Cash handouts, secret age-limit talks and more
Kampala, Uganda | RONALD MUSOKE | President Yoweri Museveni’s countrywide tour that he says is aimed at defusing what he called “toxic” information about the Land Amendment Bill before Parliament has run into trouble with experts and opposition politicians.
Edmond Owor, the executive director of the Uganda Land Alliance (ULA) told The Independent that the President’s tour “is not only irrelevant, it is also suspect.”
Owor told The Independent that the President should instead be looking critically at some of the people who have been behind the compensation fights that have led to delays in some infrastructure projects.
“It is the politicians and the technocrats in government who already know where these projects are going to pass who go evicting people off the land expecting big moneys,” he says, “It is just about Museveni dealing with these people in his government.”
Judy Adoko, the executive director of the Land and Equity Movement in Uganda (LEMU), a national land rights advocacy organisation also told The Independent on Sept. 14 that “the President is wasting his time because Ugandans are in agreement on land: In a paper published on her NGO’s website on July 15, this year, Adoko recommended to MPs not to amend Article 26.
Adoko noted in her paper that compulsory acquisition of land should always be a last resort, and always be subject to checks and balances on state power to ensure that citizens are protected. She urged the government to either amend the Land Acquisition Act or enact a new law to operationalize the procedure for implementation of Article 26 of the Constitution.
President Museveni on Sept.04 embarked on what he said was a countrywide tour aimed at defusing what he called “toxic” information about the Land Amendment Bill tabled in Parliament in July.
Dr. Julius Kiiza, a lecturer of political economy and public policy at Makerere University told The Independent that since it is not in dispute that Museveni has faced stiff resistance on the land issue, the question should be why he has very keen interest in amending the Article on compulsory land acquisition in the Constitution.
“The land article could be synchronized with Article 102 (b) because they are both a means to a Presidential monarch,” he said.
Kiiza says Museveni would have found the land issue as easy as the previous contentious issues that he dealt with only that this time people cannot relinquish the only thing that is a source of their livelihood.
“People do not have alternatives,” he says, “They would have let him have his way as usual if they were employed in the services sector or involved in other modes of business but a scenario where about 70% of the population directly depends on land for survival makes tampering with land very dangerous.”
Wilfred Niwagaba, the MP for Ndorwa East who also doubles as the Shadow Attorney General told The Independent that the land issue is at the heart of Museveni’s desire to stay in power.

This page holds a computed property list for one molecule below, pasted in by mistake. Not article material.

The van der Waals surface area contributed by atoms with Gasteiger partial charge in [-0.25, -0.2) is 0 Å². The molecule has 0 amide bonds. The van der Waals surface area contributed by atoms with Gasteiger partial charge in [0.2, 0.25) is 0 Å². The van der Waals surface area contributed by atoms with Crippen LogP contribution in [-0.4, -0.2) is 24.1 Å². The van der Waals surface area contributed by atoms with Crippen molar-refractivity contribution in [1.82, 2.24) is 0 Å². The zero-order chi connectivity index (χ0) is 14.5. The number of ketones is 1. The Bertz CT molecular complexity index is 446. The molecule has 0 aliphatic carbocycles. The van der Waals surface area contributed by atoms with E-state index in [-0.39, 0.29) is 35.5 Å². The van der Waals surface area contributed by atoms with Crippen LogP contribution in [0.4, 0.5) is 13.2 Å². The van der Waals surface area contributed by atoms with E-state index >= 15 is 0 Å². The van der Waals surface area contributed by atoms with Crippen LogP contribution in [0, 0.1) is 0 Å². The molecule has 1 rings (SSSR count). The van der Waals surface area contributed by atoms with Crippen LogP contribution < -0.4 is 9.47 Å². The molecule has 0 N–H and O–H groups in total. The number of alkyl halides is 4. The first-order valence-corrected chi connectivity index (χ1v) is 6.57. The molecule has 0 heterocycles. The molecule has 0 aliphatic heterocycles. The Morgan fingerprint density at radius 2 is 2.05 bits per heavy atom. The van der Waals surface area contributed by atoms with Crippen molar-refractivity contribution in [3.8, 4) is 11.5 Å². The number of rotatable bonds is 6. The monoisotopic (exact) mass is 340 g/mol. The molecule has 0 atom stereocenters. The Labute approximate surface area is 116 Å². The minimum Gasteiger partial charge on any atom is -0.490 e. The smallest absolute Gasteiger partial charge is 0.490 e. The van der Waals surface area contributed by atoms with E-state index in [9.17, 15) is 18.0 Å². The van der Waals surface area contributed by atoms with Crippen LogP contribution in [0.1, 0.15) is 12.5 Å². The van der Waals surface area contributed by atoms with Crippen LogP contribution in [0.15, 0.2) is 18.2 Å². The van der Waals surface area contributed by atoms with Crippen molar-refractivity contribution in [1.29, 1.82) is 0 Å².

“He has always wanted to build a monarchy; you know he calls himself the Ssabagabe (the king of kings) and he cannot be the Ssabagabe without having full control over land.”
Niwagaba says Museveni wants to have full control of land and add it to his tools of patronage so he can give it at will.
Godber Tumushabe, the Associate Director of the Great Lakes Institute for Strategic Studies (GLISS), a Kampala-based independent think tank says it is noteworthy that Museveni decided to move around the country giving talk shows while his cadres; the presidential advisors and Resident District Commissioners, took a backseat.
Niwagaba says this shows that Museveni’s tour is “definitely not about land.”
Niwagaba said the people Museveni has been talking to are not the ones that will make the laws he wants unless he wants to subject the issue to a referendum. He said all indicators are that he is already campaigning for 2021 with impunity.
“He pays one radio station in the area but forces all the other radio stations to stop their programmes and air his campaign,” Niwagaba said, “So these people interrupt their programmes and their commercials to air a programme that is not paid for.”
“He doesn’t even allow free debate to get people’s concerns on the issue. His handlers stage-manage callers and the station is forced to use unknown numbers where only the people agreed upon call and praise Museveni and of course plead that he stands again in 2021.”
Niwagaba told The Independent that Museveni has been meeting the NRM leaders in the towns where he has been holding the radio talk shows asking them about the politics of the area and what people think about the age limit removal issue.
Niwagaba also wondered whether Museveni is the one supposed to be doing what he did. “What for example, does Museveni want to say about the land issue that the Land Ministry or Attorney General cannot say?
“Better still, since he is already forcing radio stations to air these programmes, why doesn’t he go on Radio Uganda (UBC radio) and direct the rest of the stations to air? Why does he have to go around the country to do that?”